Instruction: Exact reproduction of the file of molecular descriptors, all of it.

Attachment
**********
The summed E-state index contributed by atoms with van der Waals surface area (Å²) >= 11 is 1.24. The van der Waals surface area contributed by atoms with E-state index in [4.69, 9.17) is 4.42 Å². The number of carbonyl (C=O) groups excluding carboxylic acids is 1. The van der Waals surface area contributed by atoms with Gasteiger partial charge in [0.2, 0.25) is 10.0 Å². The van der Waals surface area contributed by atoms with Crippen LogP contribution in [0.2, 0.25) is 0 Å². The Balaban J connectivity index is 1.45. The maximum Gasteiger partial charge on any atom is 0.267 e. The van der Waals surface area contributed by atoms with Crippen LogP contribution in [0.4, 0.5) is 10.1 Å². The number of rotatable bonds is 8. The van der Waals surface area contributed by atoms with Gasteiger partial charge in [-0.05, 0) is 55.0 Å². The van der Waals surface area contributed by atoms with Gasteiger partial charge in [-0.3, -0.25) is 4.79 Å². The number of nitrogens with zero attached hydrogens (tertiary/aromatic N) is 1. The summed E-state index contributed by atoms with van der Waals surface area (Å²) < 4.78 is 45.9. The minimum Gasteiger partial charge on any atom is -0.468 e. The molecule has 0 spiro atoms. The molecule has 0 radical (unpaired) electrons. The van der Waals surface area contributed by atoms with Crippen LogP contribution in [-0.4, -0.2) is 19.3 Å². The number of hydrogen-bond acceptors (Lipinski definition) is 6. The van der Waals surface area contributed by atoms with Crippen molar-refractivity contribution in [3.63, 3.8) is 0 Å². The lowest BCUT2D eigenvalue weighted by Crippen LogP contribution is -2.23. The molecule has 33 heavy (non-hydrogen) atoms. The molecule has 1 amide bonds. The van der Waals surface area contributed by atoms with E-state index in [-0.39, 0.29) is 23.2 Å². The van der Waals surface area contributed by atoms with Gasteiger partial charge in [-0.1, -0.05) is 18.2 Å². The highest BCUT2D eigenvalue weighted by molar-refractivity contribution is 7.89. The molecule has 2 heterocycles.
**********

The summed E-state index contributed by atoms with van der Waals surface area (Å²) >= 11 is 1.24. The van der Waals surface area contributed by atoms with E-state index in [4.69, 9.17) is 4.42 Å². The number of carbonyl (C=O) groups excluding carboxylic acids is 1. The van der Waals surface area contributed by atoms with Gasteiger partial charge in [0.2, 0.25) is 10.0 Å². The van der Waals surface area contributed by atoms with Crippen LogP contribution in [0.2, 0.25) is 0 Å². The Balaban J connectivity index is 1.45. The maximum Gasteiger partial charge on any atom is 0.267 e. The van der Waals surface area contributed by atoms with Crippen LogP contribution in [0.4, 0.5) is 10.1 Å². The number of rotatable bonds is 8. The van der Waals surface area contributed by atoms with Gasteiger partial charge in [-0.05, 0) is 55.0 Å². The van der Waals surface area contributed by atoms with Gasteiger partial charge in [-0.3, -0.25) is 4.79 Å². The number of nitrogens with zero attached hydrogens (tertiary/aromatic N) is 1. The summed E-state index contributed by atoms with van der Waals surface area (Å²) < 4.78 is 45.9. The minimum Gasteiger partial charge on any atom is -0.468 e. The molecule has 0 spiro atoms. The molecule has 0 radical (unpaired) electrons. The van der Waals surface area contributed by atoms with Crippen LogP contribution in [-0.4, -0.2) is 19.3 Å². The number of hydrogen-bond acceptors (Lipinski definition) is 6. The van der Waals surface area contributed by atoms with Crippen molar-refractivity contribution in [3.63, 3.8) is 0 Å². The lowest BCUT2D eigenvalue weighted by Crippen LogP contribution is -2.23. The molecule has 33 heavy (non-hydrogen) atoms. The molecule has 1 amide bonds. The van der Waals surface area contributed by atoms with E-state index in [-0.39, 0.29) is 23.2 Å². The van der Waals surface area contributed by atoms with Gasteiger partial charge in [-0.1, -0.05) is 18.2 Å². The highest BCUT2D eigenvalue weighted by molar-refractivity contribution is 7.89. The molecule has 2 heterocycles.